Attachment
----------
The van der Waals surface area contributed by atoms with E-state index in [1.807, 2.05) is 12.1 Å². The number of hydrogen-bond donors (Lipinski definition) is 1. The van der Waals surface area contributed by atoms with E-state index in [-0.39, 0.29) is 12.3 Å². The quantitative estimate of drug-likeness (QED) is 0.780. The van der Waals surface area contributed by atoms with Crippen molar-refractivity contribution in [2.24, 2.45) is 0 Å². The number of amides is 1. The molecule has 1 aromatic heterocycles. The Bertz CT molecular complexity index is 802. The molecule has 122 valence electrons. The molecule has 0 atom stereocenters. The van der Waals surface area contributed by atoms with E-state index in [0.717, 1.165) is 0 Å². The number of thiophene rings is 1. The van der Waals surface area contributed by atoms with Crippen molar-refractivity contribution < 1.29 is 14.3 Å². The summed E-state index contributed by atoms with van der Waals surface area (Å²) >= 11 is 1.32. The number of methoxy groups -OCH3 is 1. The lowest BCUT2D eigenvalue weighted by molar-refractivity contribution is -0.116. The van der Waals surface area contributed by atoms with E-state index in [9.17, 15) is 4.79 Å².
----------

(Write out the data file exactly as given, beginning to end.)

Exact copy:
The van der Waals surface area contributed by atoms with E-state index in [1.807, 2.05) is 12.1 Å². The number of hydrogen-bond donors (Lipinski definition) is 1. The van der Waals surface area contributed by atoms with E-state index in [-0.39, 0.29) is 12.3 Å². The quantitative estimate of drug-likeness (QED) is 0.780. The van der Waals surface area contributed by atoms with Crippen molar-refractivity contribution in [2.24, 2.45) is 0 Å². The number of amides is 1. The molecule has 1 aromatic heterocycles. The Bertz CT molecular complexity index is 802. The molecule has 122 valence electrons. The molecule has 0 atom stereocenters. The van der Waals surface area contributed by atoms with E-state index in [0.717, 1.165) is 0 Å². The number of thiophene rings is 1. The van der Waals surface area contributed by atoms with Crippen molar-refractivity contribution < 1.29 is 14.3 Å². The summed E-state index contributed by atoms with van der Waals surface area (Å²) >= 11 is 1.32. The number of methoxy groups -OCH3 is 1. The lowest BCUT2D eigenvalue weighted by molar-refractivity contribution is -0.116. The van der Waals surface area contributed by atoms with E-state index in [9.17, 15) is 4.79 Å².